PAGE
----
Airbnb claims research is flawed because it does not separate out the number of listings from the level bookings – which it says are very different things.

In the latest round of Airbnb bashing, research released over the weekend shows many parts of the country have one listing on the platform for every four properties.

Airbnb is under media scrutiny again with fresh warnings that the rapid expansion of short-term lets is being made at the expense of the private rented sector, depriving locals of homes.

Using data gathering firm Inside Airbnb, The Guardian newspaper identified hotspots in both rural areas and inner-cities, with the highest incidence of Airbnbs in Edinburgh Old Town, where there were 29 active listings for every 100 properties.

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In England, Woolacombe, Georgham and Croyde, in Devon had the highest rate of Airbnb lets, with 23 listings for every 100 properties.

The newspaper cross-referenced a database of more than 250,000 Airbnb active listings with government housing stock figures to calculate the ‘penetration rate’ of Airbnbs in 8,000 areas across England, Wales and Scotland. Across the whole of Great Britain, there were 0.8 Airbnb listings for every 100 homes.

The dataset covers entire homes, private rooms and shared rooms, although two-thirds of active listings (67%) are for entire apartments.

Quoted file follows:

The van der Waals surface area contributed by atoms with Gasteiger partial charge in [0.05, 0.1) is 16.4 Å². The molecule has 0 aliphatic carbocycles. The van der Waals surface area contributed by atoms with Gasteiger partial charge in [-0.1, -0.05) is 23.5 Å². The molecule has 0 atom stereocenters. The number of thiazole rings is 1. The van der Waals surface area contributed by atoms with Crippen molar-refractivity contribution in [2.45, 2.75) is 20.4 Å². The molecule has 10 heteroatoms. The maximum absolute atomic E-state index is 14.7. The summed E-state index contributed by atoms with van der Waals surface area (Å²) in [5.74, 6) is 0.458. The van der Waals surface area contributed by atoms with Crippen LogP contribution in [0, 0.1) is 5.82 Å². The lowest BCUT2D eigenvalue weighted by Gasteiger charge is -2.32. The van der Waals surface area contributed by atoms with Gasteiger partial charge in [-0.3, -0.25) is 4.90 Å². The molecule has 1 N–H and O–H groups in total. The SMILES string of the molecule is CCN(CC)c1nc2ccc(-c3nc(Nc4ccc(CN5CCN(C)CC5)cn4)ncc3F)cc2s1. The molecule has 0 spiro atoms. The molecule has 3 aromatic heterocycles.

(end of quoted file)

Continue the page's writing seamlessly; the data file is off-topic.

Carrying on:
Airbnb says the findings are based on “unreliable scraped data and flawed methodology”, emphasising that unusual listings such as caravans or large manor houses, used for events, might not affect the local housing stock.

It says some listings might be booked for only a few nights a year. The company is nearing the end of a nationwide roadshow to find a way to make it easier for local authorities to enforce existing legislation.

Earlier this month, City Hall used the same data firm to reveal that hosts with multiple properties are behind at least one-third of Airbnbs listed in the capital. It found the number of Airbnb listings in London had quadrupled in the last four years.Read the Guardian article.


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